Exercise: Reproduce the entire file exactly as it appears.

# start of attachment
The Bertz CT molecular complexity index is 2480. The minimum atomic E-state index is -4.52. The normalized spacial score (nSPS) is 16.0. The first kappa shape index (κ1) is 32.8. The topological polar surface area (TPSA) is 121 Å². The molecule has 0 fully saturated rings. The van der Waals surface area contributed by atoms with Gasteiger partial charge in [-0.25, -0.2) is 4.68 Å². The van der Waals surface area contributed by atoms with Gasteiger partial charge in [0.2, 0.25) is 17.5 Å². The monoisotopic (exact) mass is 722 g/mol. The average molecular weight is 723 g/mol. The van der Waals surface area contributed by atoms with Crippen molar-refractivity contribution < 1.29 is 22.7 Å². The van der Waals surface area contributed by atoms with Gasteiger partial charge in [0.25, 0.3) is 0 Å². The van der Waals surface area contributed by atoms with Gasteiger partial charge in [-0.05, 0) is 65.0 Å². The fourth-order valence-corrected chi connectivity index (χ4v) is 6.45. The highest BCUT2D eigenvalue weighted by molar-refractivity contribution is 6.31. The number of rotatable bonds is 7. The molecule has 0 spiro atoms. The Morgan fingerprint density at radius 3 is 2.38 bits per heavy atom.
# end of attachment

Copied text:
The Bertz CT molecular complexity index is 2480. The minimum atomic E-state index is -4.52. The normalized spacial score (nSPS) is 16.0. The first kappa shape index (κ1) is 32.8. The topological polar surface area (TPSA) is 121 Å². The molecule has 0 fully saturated rings. The van der Waals surface area contributed by atoms with Gasteiger partial charge in [-0.25, -0.2) is 4.68 Å². The van der Waals surface area contributed by atoms with Gasteiger partial charge in [0.2, 0.25) is 17.5 Å². The monoisotopic (exact) mass is 722 g/mol. The average molecular weight is 723 g/mol. The van der Waals surface area contributed by atoms with Crippen molar-refractivity contribution < 1.29 is 22.7 Å². The van der Waals surface area contributed by atoms with Gasteiger partial charge in [0.25, 0.3) is 0 Å². The van der Waals surface area contributed by atoms with Gasteiger partial charge in [-0.05, 0) is 65.0 Å². The fourth-order valence-corrected chi connectivity index (χ4v) is 6.45. The highest BCUT2D eigenvalue weighted by molar-refractivity contribution is 6.31. The number of rotatable bonds is 7. The molecule has 0 spiro atoms. The Morgan fingerprint density at radius 3 is 2.38 bits per heavy atom.